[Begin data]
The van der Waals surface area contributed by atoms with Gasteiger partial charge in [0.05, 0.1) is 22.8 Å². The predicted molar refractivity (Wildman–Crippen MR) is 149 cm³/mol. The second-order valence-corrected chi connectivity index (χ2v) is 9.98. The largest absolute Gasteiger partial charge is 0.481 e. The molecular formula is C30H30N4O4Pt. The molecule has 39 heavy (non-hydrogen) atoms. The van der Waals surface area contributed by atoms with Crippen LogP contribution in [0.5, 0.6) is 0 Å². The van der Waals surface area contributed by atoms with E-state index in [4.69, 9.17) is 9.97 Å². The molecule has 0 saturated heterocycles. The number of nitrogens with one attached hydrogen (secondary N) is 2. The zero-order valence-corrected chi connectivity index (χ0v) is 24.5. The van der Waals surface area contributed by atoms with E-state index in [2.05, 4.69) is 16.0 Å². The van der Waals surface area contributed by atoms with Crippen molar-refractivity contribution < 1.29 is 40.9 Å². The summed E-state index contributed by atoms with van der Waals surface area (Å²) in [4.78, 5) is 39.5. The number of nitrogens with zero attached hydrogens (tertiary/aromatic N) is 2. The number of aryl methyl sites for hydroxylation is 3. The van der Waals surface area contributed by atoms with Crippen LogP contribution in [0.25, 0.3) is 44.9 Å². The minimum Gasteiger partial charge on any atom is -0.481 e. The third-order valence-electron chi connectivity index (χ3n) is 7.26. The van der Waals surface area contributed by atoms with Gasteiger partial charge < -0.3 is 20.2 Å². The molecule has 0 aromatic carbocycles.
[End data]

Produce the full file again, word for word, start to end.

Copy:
The van der Waals surface area contributed by atoms with Gasteiger partial charge in [0.05, 0.1) is 22.8 Å². The predicted molar refractivity (Wildman–Crippen MR) is 149 cm³/mol. The second-order valence-corrected chi connectivity index (χ2v) is 9.98. The largest absolute Gasteiger partial charge is 0.481 e. The molecular formula is C30H30N4O4Pt. The molecule has 39 heavy (non-hydrogen) atoms. The van der Waals surface area contributed by atoms with Crippen LogP contribution in [0.5, 0.6) is 0 Å². The van der Waals surface area contributed by atoms with E-state index in [4.69, 9.17) is 9.97 Å². The molecule has 0 saturated heterocycles. The number of nitrogens with one attached hydrogen (secondary N) is 2. The zero-order valence-corrected chi connectivity index (χ0v) is 24.5. The van der Waals surface area contributed by atoms with E-state index in [2.05, 4.69) is 16.0 Å². The van der Waals surface area contributed by atoms with Crippen molar-refractivity contribution < 1.29 is 40.9 Å². The summed E-state index contributed by atoms with van der Waals surface area (Å²) in [4.78, 5) is 39.5. The number of nitrogens with zero attached hydrogens (tertiary/aromatic N) is 2. The number of aryl methyl sites for hydroxylation is 3. The van der Waals surface area contributed by atoms with Crippen LogP contribution in [0.25, 0.3) is 44.9 Å². The minimum Gasteiger partial charge on any atom is -0.481 e. The third-order valence-electron chi connectivity index (χ3n) is 7.26. The van der Waals surface area contributed by atoms with Gasteiger partial charge < -0.3 is 20.2 Å². The molecule has 0 aromatic carbocycles.